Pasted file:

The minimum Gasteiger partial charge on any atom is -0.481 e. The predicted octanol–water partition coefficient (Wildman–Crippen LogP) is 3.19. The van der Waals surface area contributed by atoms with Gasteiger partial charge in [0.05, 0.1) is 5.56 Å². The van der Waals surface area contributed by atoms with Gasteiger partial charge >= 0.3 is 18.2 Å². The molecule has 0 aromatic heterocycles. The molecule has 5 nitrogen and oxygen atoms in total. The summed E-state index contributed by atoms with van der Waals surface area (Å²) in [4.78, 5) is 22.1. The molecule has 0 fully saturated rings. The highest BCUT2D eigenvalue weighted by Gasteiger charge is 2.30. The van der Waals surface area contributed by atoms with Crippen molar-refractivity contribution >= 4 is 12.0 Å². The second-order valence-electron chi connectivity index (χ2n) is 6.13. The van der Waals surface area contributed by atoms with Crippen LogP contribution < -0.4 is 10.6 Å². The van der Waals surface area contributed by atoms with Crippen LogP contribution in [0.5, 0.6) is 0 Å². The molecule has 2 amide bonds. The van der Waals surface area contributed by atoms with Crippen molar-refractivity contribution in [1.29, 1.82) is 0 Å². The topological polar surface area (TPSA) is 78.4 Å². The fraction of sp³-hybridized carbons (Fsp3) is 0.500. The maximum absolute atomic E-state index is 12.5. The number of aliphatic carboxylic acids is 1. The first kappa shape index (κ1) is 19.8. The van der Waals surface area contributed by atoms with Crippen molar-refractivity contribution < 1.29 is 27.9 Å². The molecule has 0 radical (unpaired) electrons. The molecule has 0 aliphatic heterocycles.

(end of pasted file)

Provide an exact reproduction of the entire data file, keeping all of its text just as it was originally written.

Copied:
The minimum Gasteiger partial charge on any atom is -0.481 e. The predicted octanol–water partition coefficient (Wildman–Crippen LogP) is 3.19. The van der Waals surface area contributed by atoms with Gasteiger partial charge in [0.05, 0.1) is 5.56 Å². The van der Waals surface area contributed by atoms with Gasteiger partial charge >= 0.3 is 18.2 Å². The molecule has 0 aromatic heterocycles. The molecule has 5 nitrogen and oxygen atoms in total. The summed E-state index contributed by atoms with van der Waals surface area (Å²) in [4.78, 5) is 22.1. The molecule has 0 fully saturated rings. The highest BCUT2D eigenvalue weighted by Gasteiger charge is 2.30. The van der Waals surface area contributed by atoms with Crippen molar-refractivity contribution >= 4 is 12.0 Å². The second-order valence-electron chi connectivity index (χ2n) is 6.13. The van der Waals surface area contributed by atoms with Crippen LogP contribution < -0.4 is 10.6 Å². The van der Waals surface area contributed by atoms with Crippen LogP contribution in [0.5, 0.6) is 0 Å². The molecule has 2 amide bonds. The van der Waals surface area contributed by atoms with Crippen molar-refractivity contribution in [1.29, 1.82) is 0 Å². The topological polar surface area (TPSA) is 78.4 Å². The fraction of sp³-hybridized carbons (Fsp3) is 0.500. The maximum absolute atomic E-state index is 12.5. The number of aliphatic carboxylic acids is 1. The first kappa shape index (κ1) is 19.8. The van der Waals surface area contributed by atoms with Crippen molar-refractivity contribution < 1.29 is 27.9 Å². The molecule has 0 radical (unpaired) electrons. The molecule has 0 aliphatic heterocycles.